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Coral biodiversity

Underwater robots audit deepwater biodiversity at Ningaloo Reef

Posted on 17 April 2013

Since 1997, marine scientists and engineers have  been using robot called Sirius to explore the ocean floor at Ningaloo Reef. This Autonomous Underwater Vehicle (AUV), equipped with high resolution cameras and sonar and the ability to navigate on its own, has allowed them to gain unparalleled insights into deep water environments.

AIMS Long term monitoring sites at Ningaloo Reef

Posted on 17 April 2013

These are the locations of benthic lifeform and substrate monitoring data from 1993 onwards. Data is maintined by the AIMS datacenter in the RM_VPOINT table of the NMPMP database. Percentage cover of different substrate types and benthic organisms (particularly corals), identified to benthic group or lifeform level.

Ningaloo Hyvista remote sensing lagoonal habitat data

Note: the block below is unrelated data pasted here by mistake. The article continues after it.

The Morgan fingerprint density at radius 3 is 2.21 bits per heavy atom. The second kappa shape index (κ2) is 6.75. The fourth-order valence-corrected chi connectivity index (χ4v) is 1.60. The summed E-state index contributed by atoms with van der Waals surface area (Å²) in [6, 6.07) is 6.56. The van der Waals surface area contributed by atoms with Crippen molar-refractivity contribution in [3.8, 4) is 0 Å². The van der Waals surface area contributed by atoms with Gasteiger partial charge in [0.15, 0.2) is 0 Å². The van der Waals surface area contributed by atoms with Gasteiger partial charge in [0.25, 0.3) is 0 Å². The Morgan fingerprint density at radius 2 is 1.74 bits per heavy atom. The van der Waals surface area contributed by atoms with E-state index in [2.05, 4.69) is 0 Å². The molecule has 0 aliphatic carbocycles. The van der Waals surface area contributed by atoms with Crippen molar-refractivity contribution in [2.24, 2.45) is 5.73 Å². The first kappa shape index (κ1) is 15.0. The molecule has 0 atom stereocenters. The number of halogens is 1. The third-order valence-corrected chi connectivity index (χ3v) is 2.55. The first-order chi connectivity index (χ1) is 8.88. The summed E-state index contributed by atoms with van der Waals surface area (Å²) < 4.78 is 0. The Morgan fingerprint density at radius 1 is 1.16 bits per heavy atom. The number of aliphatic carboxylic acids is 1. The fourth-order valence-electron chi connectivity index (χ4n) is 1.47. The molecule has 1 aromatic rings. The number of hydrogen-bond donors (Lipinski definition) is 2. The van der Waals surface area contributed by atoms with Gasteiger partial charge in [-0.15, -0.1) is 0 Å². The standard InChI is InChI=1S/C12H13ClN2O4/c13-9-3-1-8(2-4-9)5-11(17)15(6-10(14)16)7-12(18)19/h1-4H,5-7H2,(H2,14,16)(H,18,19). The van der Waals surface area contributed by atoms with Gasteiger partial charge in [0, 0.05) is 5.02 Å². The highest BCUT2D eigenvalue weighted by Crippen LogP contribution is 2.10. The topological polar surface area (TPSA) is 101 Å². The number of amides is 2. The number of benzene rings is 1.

Posted on 24 January 2013

In 2006 the marine habitats of the Ningaloo fringing reef in north-western Australia were mapped at high spatial and thematic resolution for the first time. The reef, spanning three degrees of latitude, and covering 762 km2 was mapped to 20 m depth using HyMap airborne hyperspectral imagery at 3.5 m resolution.

Surveys of deepwater benthic communities using a Remote Operated Vehicle (ROV).

Posted on 20 January 2013

The ROV was used in four different locations and communities of the marine park to gather more detailed video data of different benthic communities, previously identified from towed video. Due to its stability and manoeuvrability the ROV was also used to gather 'in situ' video footage of individual sponges, soft corals, gorgonians and other benthic species making up each community.